Hébrard’s brother was the editor of Le Temps, the Third Republic’s most influential newspaper. They had the mission of defending, by hook or by crook, the ideas of Nadou Chanemougam. As for the elections, they were mere formalities; they were rigged in advance and thanks to generous libations of kallu, the local coconut alcohol, the turnout of voters rose swiftly. Alype remained a deputy for over sixteen years and Chanemougam made use of his influence to undermine the hopes of Les Renonçants in Paris.

Although this did not happen without some resistance, French India gradually disintegrated into a country of electoral scandals, a process which continued right up to the Second World War. In 1884, an important and heated exchange took place in the press concerning the Right to Renunciation and the need to settle it once and for all. Victor Schœlcher himself was the author of a decree which divided the electoral body into three colleges, which was hardly satisfactory to anyone.

Chanemougam continued his campaign, increasing his electoral majority by the same methods. The political atmosphere became ever more oppressive, and elections turned into nightmares. Each party, and indeed the administration itself, was prepared to use the most violent means to achieve its ends.

Finally in 1893, the colony crumbled under the weight of serious riots which, when reported in France, sounded the death knell of the doctrine of political assimilation. In 1906 the Journal des Débats wrote: ‘Universal suffrage in India is a tumour that resists all remedies. There is but one surgery which can be effective – pure and simple elimination of the right to vote, consenting to which has been a terrible mistake.’

Colonial representation from India, the West Indies, Africa and Cochinchina, was rejected wholesale. Instead many people supported the idea of association, or the idea of fundamentally separate ways of development, and with it the complete suspension of democratic institutions in the colonies.

In fact, such a change of policy did not take place, but the French Government, it is true, did not pursue the establishment of any more assimilated colonies until the attempt to save the Empire with the French Union in 1946.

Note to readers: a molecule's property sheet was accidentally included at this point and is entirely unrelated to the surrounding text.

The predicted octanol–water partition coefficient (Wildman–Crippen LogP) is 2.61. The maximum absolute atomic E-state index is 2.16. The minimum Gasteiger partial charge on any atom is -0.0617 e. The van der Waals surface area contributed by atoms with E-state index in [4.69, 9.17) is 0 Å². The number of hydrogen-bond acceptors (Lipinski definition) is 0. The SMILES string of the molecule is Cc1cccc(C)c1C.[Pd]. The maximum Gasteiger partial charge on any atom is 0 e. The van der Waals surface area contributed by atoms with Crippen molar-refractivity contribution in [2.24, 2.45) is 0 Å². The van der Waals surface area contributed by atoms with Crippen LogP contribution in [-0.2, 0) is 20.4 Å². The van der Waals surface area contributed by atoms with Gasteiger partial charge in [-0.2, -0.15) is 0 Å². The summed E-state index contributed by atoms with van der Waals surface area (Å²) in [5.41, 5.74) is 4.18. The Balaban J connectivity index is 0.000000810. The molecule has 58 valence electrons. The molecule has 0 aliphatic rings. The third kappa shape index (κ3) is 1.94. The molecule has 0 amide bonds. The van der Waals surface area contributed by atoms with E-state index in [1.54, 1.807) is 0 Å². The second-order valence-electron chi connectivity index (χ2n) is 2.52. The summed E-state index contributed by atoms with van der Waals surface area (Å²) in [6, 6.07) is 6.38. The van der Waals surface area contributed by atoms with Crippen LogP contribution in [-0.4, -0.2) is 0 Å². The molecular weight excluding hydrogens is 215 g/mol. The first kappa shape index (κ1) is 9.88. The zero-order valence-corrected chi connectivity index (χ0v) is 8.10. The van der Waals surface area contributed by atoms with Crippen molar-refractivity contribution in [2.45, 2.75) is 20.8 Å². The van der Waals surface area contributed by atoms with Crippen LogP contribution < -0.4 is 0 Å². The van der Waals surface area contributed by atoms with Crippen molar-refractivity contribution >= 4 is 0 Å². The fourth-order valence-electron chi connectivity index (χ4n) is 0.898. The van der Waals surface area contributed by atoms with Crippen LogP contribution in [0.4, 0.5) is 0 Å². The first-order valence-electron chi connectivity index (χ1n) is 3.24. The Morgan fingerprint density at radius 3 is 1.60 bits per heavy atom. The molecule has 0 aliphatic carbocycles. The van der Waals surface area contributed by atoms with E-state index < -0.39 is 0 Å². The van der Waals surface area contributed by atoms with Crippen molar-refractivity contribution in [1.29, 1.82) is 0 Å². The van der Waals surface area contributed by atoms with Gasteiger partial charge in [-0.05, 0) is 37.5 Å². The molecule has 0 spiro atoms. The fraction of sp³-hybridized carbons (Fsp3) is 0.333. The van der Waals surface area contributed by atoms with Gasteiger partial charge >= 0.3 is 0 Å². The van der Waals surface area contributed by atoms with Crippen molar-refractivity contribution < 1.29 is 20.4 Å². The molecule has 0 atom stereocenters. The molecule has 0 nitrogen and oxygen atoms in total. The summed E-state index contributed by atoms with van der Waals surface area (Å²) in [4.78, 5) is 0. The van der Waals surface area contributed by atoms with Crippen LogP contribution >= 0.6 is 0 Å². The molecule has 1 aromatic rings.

Within the colony the status quo was maintained, mostly because the French oligarchy in Pondicherry, led by the industrialist Henri Gæbelé, managed to regain control over most of the political institutions between 1906 and 1914. He was Chairman of the Chamber of Commerce, Mayor of the city, Chairman of the Local Assembly and finally Senator of French India. His allies had total control of the port and the boatmen of Pondicherry were used as the new shock troops of the French party.

Around 1918, the last political adversaries openly talked about his nepotism. They were weak no doubt but not yet disarmed. They raised their head again in the 1920s: a Franco-Hindu party bringing together those most hostile to legal assimilation, continued to demand one common electoral list and finally succeeded in dethroning the old leader in the 1928 elections.

An evaluation of this first ‘Goonda Raj’, however negative it might have been for Republican institutions in French India, does indicate, nevertheless, some progress and change in the nature of political debate. The question at issue in Chanemougam’s struggle had been the pre-eminence of Indians over Europeans and Les Renonçants. At a later stage, each group divided further in a process which offered new opportunities for compromise, alliance and agreement, thereby making the political scene infinitely richer, although unfortunately no less brutal, during elections.

Excerpted with permission from Pondicherry, That Was Once French India, Raphale Malangin, Lustre Press/Roli Books.